By Mark Schiff
The Broncos may be just two years removed from their last Super Bowl appearance, but this is a whole different team than the one that crashed and burned against the Seahawks in New Jersey. Rather than try to outscore teams with an overpowering offense, Denver is now built around its defense, a unit that finished the regular season No. 1 in yards allowed, pass defense and sacks.READ MORE: 49ers Fans Look to Make Noise, Boost Team at NFC Championship Game
And, in another role-reversal, they’ll be facing a Carolina Panthers team whose greatest strength is their quarterback, presumptive MVP Cam Newton. One of the league’s most electrifying players, Newton is a dual threat both running and passing the ball, and his remarkable season has elevated the play of those around him, a group of players that most experts wrote off in the preseason as either too young and inexperienced or too old and washed up.
So although this Super Bowl, like the one just 24 months ago, will feature a battle between the NFL’s two top seeds, it’s a whole different ball game this time around.
Carolina Season Record: 17-1
Aided by a soft slate of divisional opponents, Panthers finished an NFL-best 15-1 this season and their two playoff games have both been lopsided. Although Seattle was able to claw back late in the game, the Seahawks were outscored 31-0 in the opening half of Carolina’s divisional round game. And last week against the high-flying Arizona Cardinals, the Panthers were able to force seven turnovers en route to a surprisingly easy 49-15 win.
Carolina on Offense:
Everything the Panthers do on offense runs through Cam Newton. That might sound like a given since he takes the snaps, but their ground game also relies on Cam, who finished with 10 rushing touchdowns in the regular season. Newton forces teams to respect him as a rusher, which then opens up the passing game.
Carolina’s offense in general is predicated upon their ground game. The veteran running back Jonathan Stewart had a stellar season alongside Fozzy Whittaker, and with Pro Bowler Mike Tolbert, Carolina is one of the few teams that regularly employs a fullback in their scheme. It all adds up to a team that lead the league in rushing attempts and finished second in rushing yards, while scoring a league-high 500 points in the regular season.
Carolina on Defense:READ MORE: Solo Crash Friday Night Closes Moraga Road, Cuts Power to Hundreds
The scary part is, Carolina is almost as good on defense as offense. Luke Kuechly is possibly the best linebacker in football, a versatile player who is both smart and instinctive. Thomas Davis is nearly his equal, although an arm injury suffered in the NFC Championship makes his role heading into the Super Bowl uncertain. And cornerback Josh Norman was a first-team All-Pro this season, with his athleticism and aggressive technique driving opposing receivers literally out of their minds. Add in Carolina’s formidable pass-rush, which has eight sacks in the post-season, and the Panthers might have the NFL’s second-best defense behind Denver.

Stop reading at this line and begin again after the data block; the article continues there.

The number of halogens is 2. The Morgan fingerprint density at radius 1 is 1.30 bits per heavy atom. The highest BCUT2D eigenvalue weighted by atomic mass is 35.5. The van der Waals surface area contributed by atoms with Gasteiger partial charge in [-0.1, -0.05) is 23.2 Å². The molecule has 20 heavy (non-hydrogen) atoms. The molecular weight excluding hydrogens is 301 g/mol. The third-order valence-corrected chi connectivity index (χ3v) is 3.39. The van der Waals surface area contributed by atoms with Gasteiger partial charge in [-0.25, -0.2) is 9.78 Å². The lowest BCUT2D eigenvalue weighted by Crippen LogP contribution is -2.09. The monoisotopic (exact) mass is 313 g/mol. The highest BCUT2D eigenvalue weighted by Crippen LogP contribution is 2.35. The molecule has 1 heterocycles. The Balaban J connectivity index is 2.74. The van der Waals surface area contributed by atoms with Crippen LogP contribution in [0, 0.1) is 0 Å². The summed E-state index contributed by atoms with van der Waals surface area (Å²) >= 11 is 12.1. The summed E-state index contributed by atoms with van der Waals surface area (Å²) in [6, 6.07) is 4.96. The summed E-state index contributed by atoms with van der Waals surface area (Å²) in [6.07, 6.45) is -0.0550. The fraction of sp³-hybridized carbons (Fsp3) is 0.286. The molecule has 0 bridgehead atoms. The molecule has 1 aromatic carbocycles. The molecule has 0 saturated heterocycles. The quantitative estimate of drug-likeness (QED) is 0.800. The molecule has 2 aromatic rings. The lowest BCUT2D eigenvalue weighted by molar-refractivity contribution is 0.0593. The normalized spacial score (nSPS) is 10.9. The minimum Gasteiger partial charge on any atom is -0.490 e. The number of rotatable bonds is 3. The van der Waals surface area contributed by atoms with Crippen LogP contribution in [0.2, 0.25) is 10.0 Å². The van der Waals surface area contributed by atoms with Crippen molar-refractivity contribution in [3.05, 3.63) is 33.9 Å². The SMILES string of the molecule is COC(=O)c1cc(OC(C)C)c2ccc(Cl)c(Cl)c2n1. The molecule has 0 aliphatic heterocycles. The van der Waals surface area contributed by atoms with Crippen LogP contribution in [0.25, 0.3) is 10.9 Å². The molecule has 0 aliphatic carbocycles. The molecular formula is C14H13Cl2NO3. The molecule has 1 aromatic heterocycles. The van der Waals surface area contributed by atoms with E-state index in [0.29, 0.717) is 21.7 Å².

Opposing Players to Watch: TE Greg Olsen and DE Jared Allen
Carolina’s pass game is anchored by tight end Greg Olsen, who emerged as Newton’s favorite target, especially in the red zone. Olsen tallied over 1,100 yards to go with seven touchdowns, and his sure hands and ability to bounce back after a big hit have made him a serious weapon in their passing game.
Broncos fans will remember Jared Allen for his four seasons with the Chiefs, when he was a one-man wrecking crew off the end. Allen was traded to the Vikings and played for the Bears last season before being traded to Carolina on Sept. 28. Allen isn’t the player he used to be, but he has always played with passion and he’s sure to be fired up for his first Super Bowl appearance, making him a dangerous piece of Carolina’s defensive rotation.
There’s a simple reason why the Las Vegas books currently have the Panthers favored by six points: Their defense is stifling and their offense is led by the league’s best player. Carolina deserves to be the favorites.
As did the Green Bay Packers, who were 11-point favorites before losing to the Broncos in Super Bowl XXXII. Of all the Super Bowls Denver has played in, this one feels most similar to that year, with their veteran quarterback Peyton Manning looking to (possibly) end his career on top. And since predicting the future is a fool’s game anyway, here goes: As they have all season, Denver stages a late comeback to defeat the Panthers 27-24 in the first Super Bowl ever to go to overtime.
We’ll find out on Feb. 7 when Super Bowl 50 kicks off from Levi’s Stadium in Santa Clara, California.MORE NEWS: S.F. Supervisors Set to Designate Casa Sanchez Bldg. in Mission District a Historical Landmark
Mark Schiff is a freelance writer and music journalist for AXS.com. In 2013, his coverage of the Seattle Seahawks ended in heartbreak when they defeated the Denver Broncos in the Super Bowl. Now covering his beloved hometown team, his knowledge and passion for pro football has resulted in multiple fantasy football championships. Find him on Twitter at @mihilites.